WALES' finance minister has been grilled over millions of pounds worth of cuts to the Welsh Government’s 2023/24 budget.

Rebecca Evans appeared before the finance committee to give evidence after announcing wide-ranging in-year cuts across most departments to prop up the NHS and rail services.

In October, Ms Evans told the Senedd that ministers are facing “extraordinary” financial pressures due to inflation, more than a decade of austerity, and the fallout from Brexit.

The finance minister said an extra £425 million being given to the NHS and £125 million to Transport for Wales are based on assumptions about consequential funding and drawdowns from reserves.

“There is a significant degree of risk there,” she warned. “Lots of this is based on assumptions – it’s not firmed up yet.”

Peredur Owen Griffiths, who chairs the committee, questioned the government’s approach, suggesting it has “created confusion at best and some panic as well in some sectors”.

Ms Evans said it was a finely balanced decision but ministers wanted to be transparent rather than make cuts then include details in next February’s supplementary budget.


Labour’s Mike Hedges asked how much will be left in reserves after the cuts, raising concerns that the Welsh Government could be vulnerable to overspends by health boards.

Ms Evans said at the start of the financial year, the Wales reserve was £350 million - which is the maximum ministers are able to carry over.

She explained: “Since then, our budget plans include a drawdown of £66 million which reduces the available balance to £284 million.

“We’ve suggested in our plans that we might use an additional £100 million to address in-year pressure.

“That would leave us with money for unforeseen events … but the health minister has been very clear with health boards in respect of her expectations.”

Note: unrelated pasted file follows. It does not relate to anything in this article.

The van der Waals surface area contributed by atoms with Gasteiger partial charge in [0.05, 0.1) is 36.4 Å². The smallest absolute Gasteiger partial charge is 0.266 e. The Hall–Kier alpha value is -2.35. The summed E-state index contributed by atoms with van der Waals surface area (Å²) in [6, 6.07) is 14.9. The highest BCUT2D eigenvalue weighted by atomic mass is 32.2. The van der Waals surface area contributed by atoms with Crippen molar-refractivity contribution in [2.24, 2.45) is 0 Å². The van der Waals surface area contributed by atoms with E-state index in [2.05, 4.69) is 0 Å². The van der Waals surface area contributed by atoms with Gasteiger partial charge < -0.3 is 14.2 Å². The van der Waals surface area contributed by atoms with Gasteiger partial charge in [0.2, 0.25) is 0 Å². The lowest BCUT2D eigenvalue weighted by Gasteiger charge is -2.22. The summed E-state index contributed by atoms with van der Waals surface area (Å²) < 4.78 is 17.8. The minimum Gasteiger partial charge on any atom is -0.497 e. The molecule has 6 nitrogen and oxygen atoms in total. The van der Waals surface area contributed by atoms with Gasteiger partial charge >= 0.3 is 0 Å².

Ms Evans stressed she has no more funding to provide to the NHS.

Peter Fox, the Conservatives’ shadow minister, raised concerns about “significant” and “knee-jerk” in-year adjustments.

The Monmouth MS suggested the Welsh Government knew about inflationary pressures when the budget was initially set.

Ms Evans said budget plans were initially set in late 2021: “A lot of the work was done long before we could have anticipated exactly where we would be now.”

She added that ministers could not have anticipated the level of NHS pay deals, saying they were well in excess of assumptions and one of the big drivers of the budget gap.

She also pointed to the rising cost of medicines and energy.


Labour backbencher Jack Sargeant asked why extra funding for pay awards has been provided for the NHS but not teachers.

The Alyn and Deeside MS highlighted evidence from headteachers and governors which painted a “stark” picture of the financial constraints on schools.

Ms Evans said ministers protected core council funding as part of the 2023-25 budget cuts.

However, she recognised that school reserves have decreased significantly, saying: “It is fair to say that there are going to be difficult decisions made right across the public sector.

“We are taking this action in this financial year but we know that next financial year, the pressures are also going to be there.”

She suggested that councils could be given more flexibility around ring-fenced grants.